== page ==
62 Def. Counsel J. 583 (1995)
How Times Have Changed: A Systematic Approach to Billing

handle is hein.journals/defcon62 and id is 585 raw text is: How Times Have Changed:
A Systematic Approach to Billing
No more flying by the seat of your pants when you bill clients.
Now bills must be detailed, and supervising attorneys must be vigilant

By BRAD MALAMUD
ONCE upon a time, when a law firm resolved a
matter and concluded its representation, it sim-
ply mailed the client a bill, which usually con-
sisted of an amount preceded by a one-line de-
scription: For Services Rendered. But today,
in all but a few instances, law firms prepare
elaborate bills periodically during representa-
tion, often monthly or quarterly, providing de-
tailed descriptions of all services.
The current billing procedure used by most
law firms at their client's request is simple
enough to summarize. Each biller records the
time expended for a given task along with a
description of the services rendered. Once a
month, these billing entries are gathered, and
internal pre-bills are printed. A supervising at-
torney reviews them, editing descriptions and
time charged. Some supervising attorneys take
this step seriously and perform a detailed re-
view of fee and cost billing. Others simply send
the bill to the client unaltered, thereby poten-
tially breaching the duty imposed by the first
sentence of Rule 1.5(a) of the American Bar
Association Model Rules of Professional Con-
duct: A lawyer's fee shall be reasonable.
Lawyers and law firms can avoid the litiga-
tion and notoriety that arises from billing dis-
putes by carefully describing the hours ex-
pended and costs incurred on the client's be-
half. Failure to record time accurately and to
describe the work performed sometimes causes
a client to lose confidence and occasionally en-
genders continuing disputes.
CLIENT COMPLAINTS
Clients voice concern over fees and costs
that appear excessive, unreasonable, duplica-
tive or unnecessary. When a concern arises, cli-
ents usually request the supervising attorney
(and possibly other billers who worked on the
file) to justify the work and expenses. Many
client complaints associated with perceived
overbilling can be eliminated if attorneys fol-

Brad Malamud is president of Legal Cost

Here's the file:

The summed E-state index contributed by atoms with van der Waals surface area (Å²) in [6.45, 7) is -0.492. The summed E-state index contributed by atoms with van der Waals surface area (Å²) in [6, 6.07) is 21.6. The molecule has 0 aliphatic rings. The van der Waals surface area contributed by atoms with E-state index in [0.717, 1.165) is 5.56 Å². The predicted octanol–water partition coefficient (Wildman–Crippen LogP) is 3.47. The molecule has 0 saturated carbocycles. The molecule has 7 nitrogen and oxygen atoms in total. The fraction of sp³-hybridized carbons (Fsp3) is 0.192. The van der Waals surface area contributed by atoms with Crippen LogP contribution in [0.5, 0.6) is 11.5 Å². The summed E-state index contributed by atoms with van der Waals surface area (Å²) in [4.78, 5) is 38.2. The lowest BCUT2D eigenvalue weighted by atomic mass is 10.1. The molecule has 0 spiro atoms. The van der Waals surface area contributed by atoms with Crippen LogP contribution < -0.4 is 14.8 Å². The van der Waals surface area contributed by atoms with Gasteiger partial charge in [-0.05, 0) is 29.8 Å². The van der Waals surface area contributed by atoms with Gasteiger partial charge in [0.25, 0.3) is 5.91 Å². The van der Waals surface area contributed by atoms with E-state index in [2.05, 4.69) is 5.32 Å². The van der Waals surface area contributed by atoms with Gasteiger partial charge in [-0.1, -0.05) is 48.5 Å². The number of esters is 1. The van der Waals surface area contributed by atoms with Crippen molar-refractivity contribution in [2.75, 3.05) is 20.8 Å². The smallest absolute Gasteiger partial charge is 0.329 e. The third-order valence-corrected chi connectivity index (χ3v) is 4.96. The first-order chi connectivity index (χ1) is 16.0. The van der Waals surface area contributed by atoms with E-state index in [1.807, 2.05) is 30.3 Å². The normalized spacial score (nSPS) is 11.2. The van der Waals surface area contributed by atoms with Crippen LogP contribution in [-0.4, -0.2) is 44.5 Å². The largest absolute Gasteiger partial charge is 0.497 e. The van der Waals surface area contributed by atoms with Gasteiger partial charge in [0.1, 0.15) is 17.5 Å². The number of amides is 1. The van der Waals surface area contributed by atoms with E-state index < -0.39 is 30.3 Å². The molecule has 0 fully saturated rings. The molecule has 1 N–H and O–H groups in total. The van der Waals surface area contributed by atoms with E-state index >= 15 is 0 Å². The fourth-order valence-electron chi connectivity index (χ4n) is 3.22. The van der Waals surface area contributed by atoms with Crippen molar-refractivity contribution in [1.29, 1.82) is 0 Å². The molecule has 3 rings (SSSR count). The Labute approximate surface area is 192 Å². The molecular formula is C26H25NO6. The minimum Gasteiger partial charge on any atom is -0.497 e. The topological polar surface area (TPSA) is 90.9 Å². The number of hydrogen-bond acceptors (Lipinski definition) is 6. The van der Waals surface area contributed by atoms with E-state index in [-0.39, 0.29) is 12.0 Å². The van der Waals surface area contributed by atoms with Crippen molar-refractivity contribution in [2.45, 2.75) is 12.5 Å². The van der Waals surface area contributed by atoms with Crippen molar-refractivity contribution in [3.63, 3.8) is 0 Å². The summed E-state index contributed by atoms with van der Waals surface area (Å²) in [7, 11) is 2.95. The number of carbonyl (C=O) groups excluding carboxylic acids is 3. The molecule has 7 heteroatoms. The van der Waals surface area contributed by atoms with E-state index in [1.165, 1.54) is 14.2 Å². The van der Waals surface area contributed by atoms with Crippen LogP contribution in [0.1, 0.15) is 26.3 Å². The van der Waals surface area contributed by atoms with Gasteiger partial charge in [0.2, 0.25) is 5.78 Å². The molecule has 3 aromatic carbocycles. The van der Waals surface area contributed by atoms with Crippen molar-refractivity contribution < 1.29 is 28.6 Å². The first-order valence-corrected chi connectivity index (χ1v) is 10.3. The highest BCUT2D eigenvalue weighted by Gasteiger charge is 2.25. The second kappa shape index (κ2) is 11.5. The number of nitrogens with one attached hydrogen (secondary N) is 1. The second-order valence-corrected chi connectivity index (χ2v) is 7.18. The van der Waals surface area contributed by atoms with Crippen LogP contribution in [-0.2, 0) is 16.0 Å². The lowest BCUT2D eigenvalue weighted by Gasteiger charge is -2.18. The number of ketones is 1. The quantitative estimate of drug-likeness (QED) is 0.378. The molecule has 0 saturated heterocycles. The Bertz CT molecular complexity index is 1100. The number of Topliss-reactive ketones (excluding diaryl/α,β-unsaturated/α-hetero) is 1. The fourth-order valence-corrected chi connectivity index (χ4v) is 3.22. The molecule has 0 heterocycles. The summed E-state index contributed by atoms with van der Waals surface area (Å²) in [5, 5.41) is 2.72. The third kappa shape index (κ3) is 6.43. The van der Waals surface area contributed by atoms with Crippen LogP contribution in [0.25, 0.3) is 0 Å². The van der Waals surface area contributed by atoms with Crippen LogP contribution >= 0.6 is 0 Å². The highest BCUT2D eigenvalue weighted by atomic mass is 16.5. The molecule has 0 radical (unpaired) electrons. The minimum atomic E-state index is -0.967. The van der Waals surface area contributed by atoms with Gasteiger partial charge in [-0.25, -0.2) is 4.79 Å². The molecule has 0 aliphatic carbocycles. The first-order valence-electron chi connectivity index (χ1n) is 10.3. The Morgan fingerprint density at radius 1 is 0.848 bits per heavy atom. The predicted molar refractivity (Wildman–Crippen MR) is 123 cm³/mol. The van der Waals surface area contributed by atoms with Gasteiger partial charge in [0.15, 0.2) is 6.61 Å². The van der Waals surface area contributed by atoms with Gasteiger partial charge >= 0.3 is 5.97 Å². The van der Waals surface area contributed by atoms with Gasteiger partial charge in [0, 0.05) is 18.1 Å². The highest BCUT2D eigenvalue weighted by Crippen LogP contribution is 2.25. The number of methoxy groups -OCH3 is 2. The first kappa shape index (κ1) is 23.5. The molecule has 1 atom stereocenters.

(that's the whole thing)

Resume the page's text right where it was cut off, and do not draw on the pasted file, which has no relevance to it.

Consultants Inc. of Los Angeles, which advises
companies and individuals with respect to legal
cost containment. He is a graduate of the Uni-
versity of California at Berkeley (B.S. 1974),
Hastings College of the Law (J.D. 1977) and
New York University School of Law (LLM.
1979). His practice is limited to auditing and
litigating fee disputes between insurers and in-
dependent or panel counsel.
low the suggestions below, but this article does
not address instances of improper case manage-
ment and overstaffing, which are common
causes of overbilling.
Clients often are frustrated by billing state-
ments from which they can neither determine
what work was performed nor why it was justi-
fied. This frustration most frequently occurs
when a biller:
* Provides inadequate billing descriptions;
 Uses minimum billing increments (for in-
stance, quarter hours) that overstate the actual
time expended;
* Pads time (bills time greater than the time
actually expended);
* Stacks repetitive, non-descriptive billing
entries;
* Repeatedly employs identical billing de-
scriptions without identifying any specific work
performed;
0 Bills for work that should fall within his or
her expertise (evident when a client is billed for
the training of junior attorneys or paralegals);
or
* Duplicates the effort of another biller.
What philosophy should the supervising at-
torney employ to eliminate billing problems?
SOLUTION Is SIPLE
The goal of every biller should be to con-
form descriptions of services rendered to the
standard established in California for so-called
Cumis independent counsel in Center Founda-

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